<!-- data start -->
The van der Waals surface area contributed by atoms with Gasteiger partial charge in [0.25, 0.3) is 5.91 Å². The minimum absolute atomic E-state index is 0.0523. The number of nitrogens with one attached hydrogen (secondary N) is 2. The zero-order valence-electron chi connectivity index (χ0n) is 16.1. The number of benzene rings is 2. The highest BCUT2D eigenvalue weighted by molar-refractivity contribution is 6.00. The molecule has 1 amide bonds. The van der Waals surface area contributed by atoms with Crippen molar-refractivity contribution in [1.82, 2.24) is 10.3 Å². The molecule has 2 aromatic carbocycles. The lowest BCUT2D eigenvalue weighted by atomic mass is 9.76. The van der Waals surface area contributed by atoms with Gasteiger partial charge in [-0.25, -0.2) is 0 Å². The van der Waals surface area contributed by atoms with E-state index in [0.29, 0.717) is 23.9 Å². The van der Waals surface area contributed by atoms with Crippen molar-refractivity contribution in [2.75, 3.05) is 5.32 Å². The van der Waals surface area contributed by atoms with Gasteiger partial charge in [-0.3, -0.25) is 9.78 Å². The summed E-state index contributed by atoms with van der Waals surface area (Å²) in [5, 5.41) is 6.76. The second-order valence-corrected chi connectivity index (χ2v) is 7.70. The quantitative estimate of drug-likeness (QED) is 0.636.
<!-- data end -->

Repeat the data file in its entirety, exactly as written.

The van der Waals surface area contributed by atoms with Gasteiger partial charge in [0.25, 0.3) is 5.91 Å². The minimum absolute atomic E-state index is 0.0523. The number of nitrogens with one attached hydrogen (secondary N) is 2. The zero-order valence-electron chi connectivity index (χ0n) is 16.1. The number of benzene rings is 2. The highest BCUT2D eigenvalue weighted by molar-refractivity contribution is 6.00. The molecule has 1 amide bonds. The van der Waals surface area contributed by atoms with Crippen molar-refractivity contribution in [1.82, 2.24) is 10.3 Å². The molecule has 2 aromatic carbocycles. The lowest BCUT2D eigenvalue weighted by atomic mass is 9.76. The van der Waals surface area contributed by atoms with Gasteiger partial charge in [-0.25, -0.2) is 0 Å². The van der Waals surface area contributed by atoms with E-state index in [0.29, 0.717) is 23.9 Å². The van der Waals surface area contributed by atoms with Crippen molar-refractivity contribution in [2.75, 3.05) is 5.32 Å². The van der Waals surface area contributed by atoms with Gasteiger partial charge in [-0.3, -0.25) is 9.78 Å². The summed E-state index contributed by atoms with van der Waals surface area (Å²) in [5, 5.41) is 6.76. The second-order valence-corrected chi connectivity index (χ2v) is 7.70. The quantitative estimate of drug-likeness (QED) is 0.636.